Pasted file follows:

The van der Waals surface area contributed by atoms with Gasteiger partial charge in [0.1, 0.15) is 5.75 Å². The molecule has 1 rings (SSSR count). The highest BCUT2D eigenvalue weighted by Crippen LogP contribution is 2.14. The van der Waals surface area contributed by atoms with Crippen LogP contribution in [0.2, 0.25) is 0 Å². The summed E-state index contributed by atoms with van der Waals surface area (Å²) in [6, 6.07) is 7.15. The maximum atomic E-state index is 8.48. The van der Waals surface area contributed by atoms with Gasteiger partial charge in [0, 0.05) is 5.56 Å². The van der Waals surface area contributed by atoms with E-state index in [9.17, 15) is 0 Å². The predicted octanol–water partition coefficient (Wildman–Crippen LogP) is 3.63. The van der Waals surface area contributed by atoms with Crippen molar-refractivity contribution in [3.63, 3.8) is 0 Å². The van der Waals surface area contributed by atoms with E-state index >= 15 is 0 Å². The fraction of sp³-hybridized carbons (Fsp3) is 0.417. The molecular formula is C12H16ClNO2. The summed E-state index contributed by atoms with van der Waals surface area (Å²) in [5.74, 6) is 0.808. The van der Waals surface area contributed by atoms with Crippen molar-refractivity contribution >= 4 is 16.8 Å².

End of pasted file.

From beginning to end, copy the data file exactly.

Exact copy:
The van der Waals surface area contributed by atoms with Gasteiger partial charge in [0.1, 0.15) is 5.75 Å². The molecule has 1 rings (SSSR count). The highest BCUT2D eigenvalue weighted by Crippen LogP contribution is 2.14. The van der Waals surface area contributed by atoms with Crippen LogP contribution in [0.2, 0.25) is 0 Å². The summed E-state index contributed by atoms with van der Waals surface area (Å²) in [6, 6.07) is 7.15. The maximum atomic E-state index is 8.48. The van der Waals surface area contributed by atoms with Gasteiger partial charge in [0, 0.05) is 5.56 Å². The van der Waals surface area contributed by atoms with E-state index in [9.17, 15) is 0 Å². The predicted octanol–water partition coefficient (Wildman–Crippen LogP) is 3.63. The van der Waals surface area contributed by atoms with Crippen molar-refractivity contribution in [3.63, 3.8) is 0 Å². The van der Waals surface area contributed by atoms with E-state index >= 15 is 0 Å². The fraction of sp³-hybridized carbons (Fsp3) is 0.417. The molecular formula is C12H16ClNO2. The summed E-state index contributed by atoms with van der Waals surface area (Å²) in [5.74, 6) is 0.808. The van der Waals surface area contributed by atoms with Crippen molar-refractivity contribution >= 4 is 16.8 Å².